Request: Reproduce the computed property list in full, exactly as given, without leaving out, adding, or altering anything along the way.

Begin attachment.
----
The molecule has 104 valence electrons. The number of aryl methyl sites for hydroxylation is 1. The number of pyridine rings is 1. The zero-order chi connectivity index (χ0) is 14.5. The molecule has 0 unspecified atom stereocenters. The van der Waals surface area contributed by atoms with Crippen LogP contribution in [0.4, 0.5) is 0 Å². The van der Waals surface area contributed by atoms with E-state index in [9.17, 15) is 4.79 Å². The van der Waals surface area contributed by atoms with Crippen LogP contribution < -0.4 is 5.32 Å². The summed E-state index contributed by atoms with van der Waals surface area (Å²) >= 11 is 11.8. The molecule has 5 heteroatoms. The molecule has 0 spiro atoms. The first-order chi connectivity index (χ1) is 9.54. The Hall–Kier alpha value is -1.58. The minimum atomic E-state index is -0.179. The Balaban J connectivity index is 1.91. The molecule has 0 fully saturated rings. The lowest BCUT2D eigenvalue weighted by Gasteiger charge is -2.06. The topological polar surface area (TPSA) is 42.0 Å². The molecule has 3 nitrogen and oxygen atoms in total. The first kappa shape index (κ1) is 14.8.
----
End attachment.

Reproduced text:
The molecule has 104 valence electrons. The number of aryl methyl sites for hydroxylation is 1. The number of pyridine rings is 1. The zero-order chi connectivity index (χ0) is 14.5. The molecule has 0 unspecified atom stereocenters. The van der Waals surface area contributed by atoms with Crippen LogP contribution in [0.4, 0.5) is 0 Å². The van der Waals surface area contributed by atoms with E-state index in [9.17, 15) is 4.79 Å². The van der Waals surface area contributed by atoms with Crippen LogP contribution < -0.4 is 5.32 Å². The summed E-state index contributed by atoms with van der Waals surface area (Å²) >= 11 is 11.8. The molecule has 5 heteroatoms. The molecule has 0 spiro atoms. The first-order chi connectivity index (χ1) is 9.54. The Hall–Kier alpha value is -1.58. The minimum atomic E-state index is -0.179. The Balaban J connectivity index is 1.91. The molecule has 0 fully saturated rings. The lowest BCUT2D eigenvalue weighted by Gasteiger charge is -2.06. The topological polar surface area (TPSA) is 42.0 Å². The molecule has 3 nitrogen and oxygen atoms in total. The first kappa shape index (κ1) is 14.8.